So who wins? God knows. I’ll court controversy and give Candyman the nod as it seems he can never truly be destroyed while his name lives in legend, whereas Pinhead has come off second best to some right plonkers. Although if Pinhead sends the hooks, chains and that awesome Chatterer-Beast cenobite after Danny boy’s shoes I may change my opinion…


 (A Nightmare on Elm Street vs Stephen King’s It)

OK, let me explain myself before you flip out. I KNOW It isn’t a ‘proper’ film and is instead a two-part miniseries/TV movie adaptation of one of King’s (THE definitive modern horror author) finest works. But Pennywise (as portrayed with chilling brilliance by Tim Curry) is one of the finest horror portrayals to hit the screen. In fact, I know grown men with clown phobias brought about ENTIRELY through exposure to Pennywise at a sensitive age! Now, as for why I’d choose to bring these two into direct conflict, well, it’s ALL about their MO. During his life, Fred Krueger tortured and murdered children, but his death didn’t end his reign of terror. Instead he forged an alliance with some rather horrible dream demons and instead gained the ability to stalk his young victims in their sleep, turning their greatest fears and insecurities against them before finally dispatching them and feeding on their tormented souls. For at least one film, Krueger was a legitimately frightening bogeyman for kids to fear, but alas he soon degenerated into the wise-cracking anti-hero of the latter films. But never forget, for a while, Freddy was NIGHTMARISH.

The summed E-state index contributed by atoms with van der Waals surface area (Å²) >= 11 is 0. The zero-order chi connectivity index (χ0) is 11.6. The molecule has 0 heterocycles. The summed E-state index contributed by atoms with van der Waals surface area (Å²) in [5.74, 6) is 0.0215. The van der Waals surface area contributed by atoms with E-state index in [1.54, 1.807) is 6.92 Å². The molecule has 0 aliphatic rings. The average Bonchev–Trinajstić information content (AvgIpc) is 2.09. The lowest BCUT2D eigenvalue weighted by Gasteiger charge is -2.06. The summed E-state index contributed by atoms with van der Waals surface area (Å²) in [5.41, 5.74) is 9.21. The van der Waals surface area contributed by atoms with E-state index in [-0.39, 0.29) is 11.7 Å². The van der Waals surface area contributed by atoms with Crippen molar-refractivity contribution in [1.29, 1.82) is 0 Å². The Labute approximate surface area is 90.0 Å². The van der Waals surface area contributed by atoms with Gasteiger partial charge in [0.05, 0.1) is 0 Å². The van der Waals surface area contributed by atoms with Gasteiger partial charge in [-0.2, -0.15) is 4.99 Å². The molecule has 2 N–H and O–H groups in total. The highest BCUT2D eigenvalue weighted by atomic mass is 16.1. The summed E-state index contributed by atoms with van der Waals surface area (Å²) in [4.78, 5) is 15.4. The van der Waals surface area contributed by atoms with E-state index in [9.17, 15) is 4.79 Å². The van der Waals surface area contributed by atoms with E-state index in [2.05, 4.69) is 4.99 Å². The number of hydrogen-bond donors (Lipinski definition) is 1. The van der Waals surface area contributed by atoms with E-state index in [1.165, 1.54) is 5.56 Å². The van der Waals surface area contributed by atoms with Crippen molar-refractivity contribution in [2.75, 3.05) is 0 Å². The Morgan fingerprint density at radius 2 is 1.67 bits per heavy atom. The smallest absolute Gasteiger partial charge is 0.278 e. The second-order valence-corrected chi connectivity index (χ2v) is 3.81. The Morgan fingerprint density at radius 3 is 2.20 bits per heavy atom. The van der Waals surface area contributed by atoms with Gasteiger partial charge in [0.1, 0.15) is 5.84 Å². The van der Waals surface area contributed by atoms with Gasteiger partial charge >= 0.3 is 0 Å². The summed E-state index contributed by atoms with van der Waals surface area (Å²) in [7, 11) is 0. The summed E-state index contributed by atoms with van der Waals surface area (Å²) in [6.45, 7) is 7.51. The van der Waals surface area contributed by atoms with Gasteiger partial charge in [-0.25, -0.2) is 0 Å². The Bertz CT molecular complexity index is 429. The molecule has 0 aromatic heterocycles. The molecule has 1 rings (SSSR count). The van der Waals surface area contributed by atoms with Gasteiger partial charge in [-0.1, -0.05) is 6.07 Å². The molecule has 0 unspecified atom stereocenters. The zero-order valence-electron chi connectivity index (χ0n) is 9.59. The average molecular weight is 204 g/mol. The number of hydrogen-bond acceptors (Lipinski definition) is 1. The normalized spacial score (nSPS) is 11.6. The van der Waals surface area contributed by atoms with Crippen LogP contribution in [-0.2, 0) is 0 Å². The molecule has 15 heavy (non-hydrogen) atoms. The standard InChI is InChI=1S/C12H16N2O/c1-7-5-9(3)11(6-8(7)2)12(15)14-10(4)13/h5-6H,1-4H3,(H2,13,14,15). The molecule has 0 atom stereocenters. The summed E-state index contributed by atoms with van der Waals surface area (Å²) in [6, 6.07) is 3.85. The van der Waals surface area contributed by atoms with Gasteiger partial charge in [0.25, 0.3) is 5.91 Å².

It, the creature behind the façade of Pennywise, was an ancient and terrifying predatory interdimensional entity (revealed to be the Todash space between realities in the novel and expanded universe of King’s Dark Tower series). It targets the children of fictional town Derry, adopting an array of terrifying forms as it adopts the shape of its young victims greatest fears (the wolf man, a mummy, abusive parents etc) before dragging them down into the sewers and feeding on them.
In terms for plotting, why would they clash? Well, both are used to being alpha-predators and both are such vile horrible bastards, there’s no way anybody could possibly like either one — including each other.
VERDICT: Both of these monsters (and they are completely monstrous) boast very similar powers. Krueger can warp the very fabric of dreamscapes at will, while powered by the terrifying Deadlights, Pennywise/It can reshape itself to overpower the minds and bodies of its victims. Both have their weaknesses — Krueger’s victims must be asleep for him to be most effective, It has less power over strong, rational adult minds. However, It has proven to be able to manipulate psychologically disturbed adults, as evident in the way it was able to use Henry Bowers as its envoy to hunt the Loser’s Club. Both are equally sadistic and vile, even down to implying a definite and disturbing sexual context to the abuse victims might expect (this is far more apparent in King’s novel than the TV movie, probably to ensure the story made it past censors!).